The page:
Welcome to our Creative Ideas Blog – quick simple low-budget art ideas for teaching art to kids.
THESE FUN SIMPLE ART PROJECTS ARE DESIGNED FOR BOTH TEACHERS AND PARENTS TO TRY OUT IN THE CLASSROOM OR AT HOME WITH YOUR CHILDREN. USE SIMPLE RESOURCES – ACHIEVE AMAZING RESULTS – LEARN ALL ABOUT UPCYCLING – CREATE WITH THINGS WHICH YOU ALREADY HAVE AT YOUR FINGERTIPS. NO FANCY ART EQUIPMENT NECESSARY!
CHEAP LOW-BUDGET IDEAS PERFECT FOR GROWING MINDS, AND FOR KEEPING KIDS CREATIVELY ENGAGED.
This blog is a fantastic FREE educational resource for teachers – learn how to teach kids art, and discover a range of fun 30 minute art lessons perfect for filling in a spare block of time, or to support other key learning areas. The perfect Visual Art resource for teachers.
RAW art is a team of art specialists who run art incursions in schools and kindys throughout SEQ and Sydney/ Newcastle. We also have a fabulous range of DIY art kits which we send to schools and kids throughout Australia.
Be sure to leave us a comment below – we would love to know your thoughts about these ideas and projects. Or – even better – have a go!! – and share with us your results – tag us on Insta @rawartworkshops. We would LOVE to see your projects too.
Foodscapes – Magazine collage
I have these cooking magazines piling up in my house, and once I have torn out all the cake recipes I need to find something to do with all the pictures of salads and vegetable dishes?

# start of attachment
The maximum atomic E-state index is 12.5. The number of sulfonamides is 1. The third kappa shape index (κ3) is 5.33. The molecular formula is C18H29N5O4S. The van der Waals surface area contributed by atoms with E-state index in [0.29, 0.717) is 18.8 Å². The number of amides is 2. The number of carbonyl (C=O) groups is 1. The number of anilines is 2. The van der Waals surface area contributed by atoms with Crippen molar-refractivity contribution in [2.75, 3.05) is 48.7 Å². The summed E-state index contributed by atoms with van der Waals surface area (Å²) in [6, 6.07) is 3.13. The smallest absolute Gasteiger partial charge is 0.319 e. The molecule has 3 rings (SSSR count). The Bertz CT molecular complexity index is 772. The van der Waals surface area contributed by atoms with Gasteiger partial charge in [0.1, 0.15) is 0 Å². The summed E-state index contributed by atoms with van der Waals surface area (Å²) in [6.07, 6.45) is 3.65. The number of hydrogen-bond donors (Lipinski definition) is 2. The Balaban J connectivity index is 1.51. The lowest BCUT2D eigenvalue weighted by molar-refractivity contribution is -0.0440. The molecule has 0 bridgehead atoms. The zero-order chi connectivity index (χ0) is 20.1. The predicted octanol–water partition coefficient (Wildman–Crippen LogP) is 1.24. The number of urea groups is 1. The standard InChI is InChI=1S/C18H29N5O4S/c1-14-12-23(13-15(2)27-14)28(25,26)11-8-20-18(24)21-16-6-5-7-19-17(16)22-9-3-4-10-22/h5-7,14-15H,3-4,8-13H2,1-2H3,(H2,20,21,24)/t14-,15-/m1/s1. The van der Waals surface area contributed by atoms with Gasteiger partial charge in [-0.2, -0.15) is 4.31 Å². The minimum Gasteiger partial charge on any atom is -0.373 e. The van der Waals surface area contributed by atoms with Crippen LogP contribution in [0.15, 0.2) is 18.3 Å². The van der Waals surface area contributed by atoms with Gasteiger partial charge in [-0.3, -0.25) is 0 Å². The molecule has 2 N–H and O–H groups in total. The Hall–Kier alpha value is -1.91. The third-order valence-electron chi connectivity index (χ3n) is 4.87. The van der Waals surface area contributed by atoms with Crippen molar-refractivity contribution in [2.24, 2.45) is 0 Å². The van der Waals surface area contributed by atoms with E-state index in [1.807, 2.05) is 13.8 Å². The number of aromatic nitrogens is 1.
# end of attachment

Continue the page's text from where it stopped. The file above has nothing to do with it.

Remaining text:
So here is a collage activity that will help you upcycle some of those healthy recipe images. It is a landscape collage, almost in the style of British photographer Carl Warner (check out some of his amazing ‘foodscapes’ here) . You will need scissors, gluestick, and some white paper.
Pull out around ten images of dishes, go for excellent textures which remind you of different landscapes, dry and cracked earth, to lush green rainforests. Also try to find some images which are reminiscent of the sky, such as whipped cream, merengue, shortbread, or custard.
Cut the dishes out in circles and ovals, these will become mountains in your pictures. Starting with the sky, begin layering your collage on the white paper, working your way from the background mountains down the page towards the foreground hills. I recommend trying to place collage that contrasts well next to one another for best effect. Once you are happy with it, you can glue the pieces down, again, starting with the background and working forwards.
Now cut the paper down to a square or rectangle so that your rough collage edges are all cut off and the piece is framed nicely. You can of course remount the collage onto another piece of white, black or coloured card.
Now for the next step I worked with a black sharpie, and a white paint pen on my two collages. I wanted to show you how different back and white look on these heavily patterned materials. I think black works a little better as a bold outline, but white gives me the feeling of a winter landscape. First outline the hills and mountains, then add in some details such as simple trees and lines like farms or fences. Then add a cloud or two into the sky. Check out Gary Coleman’s landscapes for inspiration.
Perhaps you could try using your magazine collage to make an animal, a face, a monster, a robot, a seascape, a piece of fruit…………….
I kind of feel hungry now………..
Catch you next time.